5G is all in the timing
As RAN networks upgrade with LTE Advanced technologies and 5G, transport planners face unprecedented challenges in a new reality where it’s essential to manage multiple timing sources across the network.
To realize the benefits of new TDD spectrum and the full potential of 5G, highly accurate time synchronization is needed almost everywhere in the network. To ensure protection against sync loss, operators must look beyond their current sole reliance on GPS.
This article takes a look at the technology drivers, options and considerations for timing and synchronization in mobile transport when planning for 5G networks.
RAN drivers of timing and sync
Although the mobile transport network itself does not need synchronization, it can provide timing and synchronization to the RAN. The specific requirements for RAN timing and sync are dependent on the radio technology deployed and the spectrum used. In frequency-divided (FDD) spectrum, a relatively loose frequency synchronization is all that’s needed. FDD-based 5G and LTE networks can survive lengthy (> 1 hour) loss of sync. Time division duplex (TDD) spectrum such as CBRS and mmWave, however, is a different story. Here, much tighter time and phase synchronization is required to ensure against interference between the uplink and downlink.
In addition to the spectrum requirements, RAN technologies and features rely on time sync levels of various accuracies as indicated in Figure 1. For example, the deployment of coordinated RAN features such as CoMP requires relative time sync <= 1 μs (synchronization between neighbor radios). Beam-forming with NR-TDD, on the other hand, requires absolute time sync ~1.5 μs (synchronization across the whole network).
In general, a mix of absolute (network wide) and relative (between neighboring radios) criteria require a time sync of ~1.5 μs or less to support a network’s new spectrum and RAN features.
There’s also a need for increased reliability in the timing source. While today’s FDD-based LTE network can continue to operate for hours after sync loss with no degradation, in the future, loss of timing will have an immediate impact on RAN performance. Ericsson analysis of sampled North American operators showed that GPS loss of one hour or longer affected more than 15% of all sites nationwide over a 12-month period. Reliability of GNSS/GPS in urban canyons is also a major concern due to limited signal availability. This will become a bigger concern with expected urban densification and the deployment of small cells along city streets. With TDD-based spectrum eventually comprising up to 80% of total 5G network capacity, timing outages are destined to become significant performance and availability challenges, even for providers that were never affected by such events in the past.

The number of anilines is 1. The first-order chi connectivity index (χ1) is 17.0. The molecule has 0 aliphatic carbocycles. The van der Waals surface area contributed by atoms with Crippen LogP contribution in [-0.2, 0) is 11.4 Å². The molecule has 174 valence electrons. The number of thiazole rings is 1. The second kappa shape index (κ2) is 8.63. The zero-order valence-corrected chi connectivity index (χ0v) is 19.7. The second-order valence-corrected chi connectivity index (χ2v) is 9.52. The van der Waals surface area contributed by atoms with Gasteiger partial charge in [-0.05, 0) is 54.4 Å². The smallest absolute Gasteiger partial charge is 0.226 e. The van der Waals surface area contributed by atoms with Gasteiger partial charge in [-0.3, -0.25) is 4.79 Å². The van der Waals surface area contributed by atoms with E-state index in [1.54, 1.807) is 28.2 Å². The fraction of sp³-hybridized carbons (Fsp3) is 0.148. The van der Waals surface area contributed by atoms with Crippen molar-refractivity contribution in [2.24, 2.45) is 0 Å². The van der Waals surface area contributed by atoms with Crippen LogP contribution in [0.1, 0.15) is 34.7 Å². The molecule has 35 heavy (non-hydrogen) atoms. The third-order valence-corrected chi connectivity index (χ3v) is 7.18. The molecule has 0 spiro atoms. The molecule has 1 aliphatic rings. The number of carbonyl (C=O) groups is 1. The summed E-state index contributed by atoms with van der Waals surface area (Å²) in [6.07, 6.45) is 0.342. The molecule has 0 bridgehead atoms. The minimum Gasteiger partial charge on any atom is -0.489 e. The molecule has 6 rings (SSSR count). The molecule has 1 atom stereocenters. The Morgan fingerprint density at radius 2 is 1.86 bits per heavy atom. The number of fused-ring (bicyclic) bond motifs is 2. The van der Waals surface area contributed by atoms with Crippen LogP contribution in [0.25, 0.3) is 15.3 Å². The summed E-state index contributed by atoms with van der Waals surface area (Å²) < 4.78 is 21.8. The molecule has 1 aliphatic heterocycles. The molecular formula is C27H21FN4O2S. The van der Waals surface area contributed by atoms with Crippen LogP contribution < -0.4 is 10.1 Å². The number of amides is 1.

Technology options and challenges
Today in most of North America, GNSS/GPS continues to satisfy the market’s timing requirements. However, it is only prudent for operators to have a viable backup to GPS because timing is a critical component of network performance. Further, as the number of sites grows with densifications, adding GPS to each site becomes a significant additional cost that can be mitigated through a network-based timing solution.
Time and phase sync distribution options
There are three primary options for ensuring the required availability and reliability of timing and synchronization as follows:
|GNSS only||Install GNSS/GPS at all RAN sites||
|GNSS + APTS||Add Assisted Partial Timing Support (APTS) everywhere as a backup to GNSS||
|GNSS + FTS||GNSS at some RAN or Transport sites with full timing support (FTS) from the transport network||
Ericsson’s recommendation is to move toward the GNSS + FTS option with the deployment of routers that fully support timing and sync requirements while delivering the highest level of performance.
Transport network requirements